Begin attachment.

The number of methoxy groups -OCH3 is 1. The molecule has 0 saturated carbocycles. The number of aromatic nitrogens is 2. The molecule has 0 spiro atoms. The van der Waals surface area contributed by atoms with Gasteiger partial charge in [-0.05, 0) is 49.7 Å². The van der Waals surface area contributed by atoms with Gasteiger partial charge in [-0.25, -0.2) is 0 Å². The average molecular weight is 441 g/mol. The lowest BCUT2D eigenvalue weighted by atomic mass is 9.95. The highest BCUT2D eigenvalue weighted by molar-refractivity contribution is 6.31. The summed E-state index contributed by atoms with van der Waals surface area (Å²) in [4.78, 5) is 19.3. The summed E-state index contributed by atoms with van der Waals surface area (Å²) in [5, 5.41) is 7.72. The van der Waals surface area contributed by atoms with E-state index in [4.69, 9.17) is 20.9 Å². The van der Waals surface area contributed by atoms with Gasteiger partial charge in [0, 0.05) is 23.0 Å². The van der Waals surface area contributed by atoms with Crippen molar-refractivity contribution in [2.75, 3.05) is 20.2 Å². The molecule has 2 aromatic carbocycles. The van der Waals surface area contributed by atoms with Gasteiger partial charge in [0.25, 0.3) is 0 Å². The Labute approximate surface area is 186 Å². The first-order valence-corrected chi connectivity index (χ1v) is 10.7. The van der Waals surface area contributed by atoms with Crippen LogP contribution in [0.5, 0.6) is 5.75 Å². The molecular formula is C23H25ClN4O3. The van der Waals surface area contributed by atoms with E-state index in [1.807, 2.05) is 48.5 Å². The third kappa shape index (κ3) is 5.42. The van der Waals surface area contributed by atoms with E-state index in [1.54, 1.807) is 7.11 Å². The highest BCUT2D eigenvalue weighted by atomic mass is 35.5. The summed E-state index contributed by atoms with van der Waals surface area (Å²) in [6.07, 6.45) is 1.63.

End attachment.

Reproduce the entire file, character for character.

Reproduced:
The number of methoxy groups -OCH3 is 1. The molecule has 0 saturated carbocycles. The number of aromatic nitrogens is 2. The molecule has 0 spiro atoms. The van der Waals surface area contributed by atoms with Gasteiger partial charge in [-0.05, 0) is 49.7 Å². The van der Waals surface area contributed by atoms with Gasteiger partial charge in [-0.25, -0.2) is 0 Å². The average molecular weight is 441 g/mol. The lowest BCUT2D eigenvalue weighted by atomic mass is 9.95. The highest BCUT2D eigenvalue weighted by molar-refractivity contribution is 6.31. The summed E-state index contributed by atoms with van der Waals surface area (Å²) in [4.78, 5) is 19.3. The summed E-state index contributed by atoms with van der Waals surface area (Å²) in [5, 5.41) is 7.72. The van der Waals surface area contributed by atoms with E-state index in [4.69, 9.17) is 20.9 Å². The van der Waals surface area contributed by atoms with Gasteiger partial charge in [0, 0.05) is 23.0 Å². The van der Waals surface area contributed by atoms with Crippen molar-refractivity contribution in [2.75, 3.05) is 20.2 Å². The molecule has 2 aromatic carbocycles. The van der Waals surface area contributed by atoms with Gasteiger partial charge in [0.25, 0.3) is 0 Å². The Labute approximate surface area is 186 Å². The first-order valence-corrected chi connectivity index (χ1v) is 10.7. The van der Waals surface area contributed by atoms with Crippen LogP contribution in [0.5, 0.6) is 5.75 Å². The molecular formula is C23H25ClN4O3. The van der Waals surface area contributed by atoms with E-state index in [1.807, 2.05) is 48.5 Å². The third kappa shape index (κ3) is 5.42. The van der Waals surface area contributed by atoms with E-state index in [1.54, 1.807) is 7.11 Å². The highest BCUT2D eigenvalue weighted by atomic mass is 35.5. The summed E-state index contributed by atoms with van der Waals surface area (Å²) in [6.07, 6.45) is 1.63.